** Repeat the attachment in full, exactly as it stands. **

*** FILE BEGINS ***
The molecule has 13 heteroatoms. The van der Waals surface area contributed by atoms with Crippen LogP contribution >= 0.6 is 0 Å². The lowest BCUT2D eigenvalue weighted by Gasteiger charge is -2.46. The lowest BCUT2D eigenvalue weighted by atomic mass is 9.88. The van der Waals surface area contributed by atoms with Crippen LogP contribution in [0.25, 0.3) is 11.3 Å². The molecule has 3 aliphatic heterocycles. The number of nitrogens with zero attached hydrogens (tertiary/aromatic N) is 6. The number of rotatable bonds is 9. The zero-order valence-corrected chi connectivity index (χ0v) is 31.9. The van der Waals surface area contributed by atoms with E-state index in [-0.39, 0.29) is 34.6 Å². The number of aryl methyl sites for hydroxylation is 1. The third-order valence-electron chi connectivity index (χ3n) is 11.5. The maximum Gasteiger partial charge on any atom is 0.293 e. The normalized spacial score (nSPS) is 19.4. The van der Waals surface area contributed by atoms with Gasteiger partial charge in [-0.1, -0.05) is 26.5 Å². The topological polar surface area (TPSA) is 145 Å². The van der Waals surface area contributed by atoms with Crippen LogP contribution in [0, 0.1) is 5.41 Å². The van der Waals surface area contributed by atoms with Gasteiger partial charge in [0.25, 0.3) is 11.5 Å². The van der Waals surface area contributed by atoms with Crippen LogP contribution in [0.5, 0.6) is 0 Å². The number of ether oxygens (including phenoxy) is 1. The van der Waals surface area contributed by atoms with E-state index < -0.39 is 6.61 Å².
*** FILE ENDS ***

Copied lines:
The molecule has 13 heteroatoms. The van der Waals surface area contributed by atoms with Crippen LogP contribution >= 0.6 is 0 Å². The lowest BCUT2D eigenvalue weighted by Gasteiger charge is -2.46. The lowest BCUT2D eigenvalue weighted by atomic mass is 9.88. The van der Waals surface area contributed by atoms with Crippen LogP contribution in [0.25, 0.3) is 11.3 Å². The molecule has 3 aliphatic heterocycles. The number of nitrogens with zero attached hydrogens (tertiary/aromatic N) is 6. The number of rotatable bonds is 9. The zero-order valence-corrected chi connectivity index (χ0v) is 31.9. The van der Waals surface area contributed by atoms with E-state index in [-0.39, 0.29) is 34.6 Å². The number of aryl methyl sites for hydroxylation is 1. The third-order valence-electron chi connectivity index (χ3n) is 11.5. The maximum Gasteiger partial charge on any atom is 0.293 e. The normalized spacial score (nSPS) is 19.4. The van der Waals surface area contributed by atoms with Gasteiger partial charge in [-0.1, -0.05) is 26.5 Å². The topological polar surface area (TPSA) is 145 Å². The van der Waals surface area contributed by atoms with Crippen LogP contribution in [0, 0.1) is 5.41 Å². The van der Waals surface area contributed by atoms with Gasteiger partial charge in [0.25, 0.3) is 11.5 Å². The van der Waals surface area contributed by atoms with Crippen LogP contribution in [0.5, 0.6) is 0 Å². The number of ether oxygens (including phenoxy) is 1. The van der Waals surface area contributed by atoms with E-state index < -0.39 is 6.61 Å².